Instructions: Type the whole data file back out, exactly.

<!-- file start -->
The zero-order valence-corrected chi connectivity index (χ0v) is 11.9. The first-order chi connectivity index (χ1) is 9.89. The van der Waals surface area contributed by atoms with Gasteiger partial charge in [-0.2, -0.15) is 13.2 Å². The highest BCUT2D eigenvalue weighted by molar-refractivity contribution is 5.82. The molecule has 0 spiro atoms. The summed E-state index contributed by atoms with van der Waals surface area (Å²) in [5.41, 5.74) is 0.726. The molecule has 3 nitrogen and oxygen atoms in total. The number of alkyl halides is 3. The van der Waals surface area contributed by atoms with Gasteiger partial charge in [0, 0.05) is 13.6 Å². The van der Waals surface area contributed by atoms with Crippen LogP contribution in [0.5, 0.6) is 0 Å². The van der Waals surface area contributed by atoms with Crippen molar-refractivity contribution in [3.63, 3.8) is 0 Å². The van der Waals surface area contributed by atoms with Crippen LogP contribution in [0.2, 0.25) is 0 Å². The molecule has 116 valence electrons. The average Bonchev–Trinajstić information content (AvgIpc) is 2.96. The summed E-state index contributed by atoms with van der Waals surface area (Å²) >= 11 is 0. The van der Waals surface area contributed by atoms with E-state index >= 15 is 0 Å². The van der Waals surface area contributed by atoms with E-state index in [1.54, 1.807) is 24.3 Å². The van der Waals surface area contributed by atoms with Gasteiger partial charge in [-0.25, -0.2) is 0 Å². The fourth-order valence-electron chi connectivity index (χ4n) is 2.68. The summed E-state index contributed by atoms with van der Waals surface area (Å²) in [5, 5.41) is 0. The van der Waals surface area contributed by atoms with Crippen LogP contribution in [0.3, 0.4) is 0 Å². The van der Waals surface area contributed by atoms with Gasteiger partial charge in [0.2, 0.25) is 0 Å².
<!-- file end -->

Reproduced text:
The zero-order valence-corrected chi connectivity index (χ0v) is 11.9. The first-order chi connectivity index (χ1) is 9.89. The van der Waals surface area contributed by atoms with Gasteiger partial charge in [-0.2, -0.15) is 13.2 Å². The highest BCUT2D eigenvalue weighted by molar-refractivity contribution is 5.82. The molecule has 0 spiro atoms. The summed E-state index contributed by atoms with van der Waals surface area (Å²) in [5.41, 5.74) is 0.726. The molecule has 3 nitrogen and oxygen atoms in total. The number of alkyl halides is 3. The van der Waals surface area contributed by atoms with Gasteiger partial charge in [0, 0.05) is 13.6 Å². The van der Waals surface area contributed by atoms with Crippen LogP contribution in [0.5, 0.6) is 0 Å². The van der Waals surface area contributed by atoms with Crippen molar-refractivity contribution in [3.63, 3.8) is 0 Å². The van der Waals surface area contributed by atoms with Crippen LogP contribution in [0.2, 0.25) is 0 Å². The molecule has 116 valence electrons. The average Bonchev–Trinajstić information content (AvgIpc) is 2.96. The summed E-state index contributed by atoms with van der Waals surface area (Å²) >= 11 is 0. The van der Waals surface area contributed by atoms with E-state index >= 15 is 0 Å². The van der Waals surface area contributed by atoms with E-state index in [1.54, 1.807) is 24.3 Å². The van der Waals surface area contributed by atoms with Gasteiger partial charge in [-0.25, -0.2) is 0 Å². The fourth-order valence-electron chi connectivity index (χ4n) is 2.68. The summed E-state index contributed by atoms with van der Waals surface area (Å²) in [5, 5.41) is 0. The van der Waals surface area contributed by atoms with Crippen LogP contribution in [0.3, 0.4) is 0 Å². The van der Waals surface area contributed by atoms with Gasteiger partial charge in [0.2, 0.25) is 0 Å².